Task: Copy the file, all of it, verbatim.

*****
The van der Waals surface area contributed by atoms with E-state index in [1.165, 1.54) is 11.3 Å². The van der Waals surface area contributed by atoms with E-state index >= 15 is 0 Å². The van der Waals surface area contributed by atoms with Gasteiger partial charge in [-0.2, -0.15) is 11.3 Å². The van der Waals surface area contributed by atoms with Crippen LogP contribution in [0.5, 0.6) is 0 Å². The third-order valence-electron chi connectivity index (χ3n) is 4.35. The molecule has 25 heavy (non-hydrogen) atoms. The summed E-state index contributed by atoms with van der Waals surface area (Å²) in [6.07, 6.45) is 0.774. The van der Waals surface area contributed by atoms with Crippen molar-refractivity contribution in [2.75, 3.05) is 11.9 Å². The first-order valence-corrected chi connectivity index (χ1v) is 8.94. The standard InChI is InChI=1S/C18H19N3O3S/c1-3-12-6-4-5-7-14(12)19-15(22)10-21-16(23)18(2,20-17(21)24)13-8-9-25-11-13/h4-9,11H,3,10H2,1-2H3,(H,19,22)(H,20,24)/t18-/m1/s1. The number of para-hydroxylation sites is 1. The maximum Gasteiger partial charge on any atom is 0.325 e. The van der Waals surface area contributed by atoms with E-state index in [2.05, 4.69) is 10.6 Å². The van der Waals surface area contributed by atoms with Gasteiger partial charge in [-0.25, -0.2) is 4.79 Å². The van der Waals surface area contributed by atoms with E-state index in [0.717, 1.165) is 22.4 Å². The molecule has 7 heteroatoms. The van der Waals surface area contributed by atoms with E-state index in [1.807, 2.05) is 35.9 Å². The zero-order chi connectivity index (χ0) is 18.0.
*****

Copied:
The van der Waals surface area contributed by atoms with E-state index in [1.165, 1.54) is 11.3 Å². The van der Waals surface area contributed by atoms with E-state index >= 15 is 0 Å². The van der Waals surface area contributed by atoms with Gasteiger partial charge in [-0.2, -0.15) is 11.3 Å². The van der Waals surface area contributed by atoms with Crippen LogP contribution in [0.5, 0.6) is 0 Å². The third-order valence-electron chi connectivity index (χ3n) is 4.35. The molecule has 25 heavy (non-hydrogen) atoms. The summed E-state index contributed by atoms with van der Waals surface area (Å²) in [6.07, 6.45) is 0.774. The van der Waals surface area contributed by atoms with Crippen molar-refractivity contribution in [2.75, 3.05) is 11.9 Å². The first-order valence-corrected chi connectivity index (χ1v) is 8.94. The standard InChI is InChI=1S/C18H19N3O3S/c1-3-12-6-4-5-7-14(12)19-15(22)10-21-16(23)18(2,20-17(21)24)13-8-9-25-11-13/h4-9,11H,3,10H2,1-2H3,(H,19,22)(H,20,24)/t18-/m1/s1. The number of para-hydroxylation sites is 1. The maximum Gasteiger partial charge on any atom is 0.325 e. The van der Waals surface area contributed by atoms with E-state index in [2.05, 4.69) is 10.6 Å². The van der Waals surface area contributed by atoms with Gasteiger partial charge in [-0.25, -0.2) is 4.79 Å². The van der Waals surface area contributed by atoms with E-state index in [0.717, 1.165) is 22.4 Å². The molecule has 7 heteroatoms. The van der Waals surface area contributed by atoms with E-state index in [1.807, 2.05) is 35.9 Å². The zero-order chi connectivity index (χ0) is 18.0.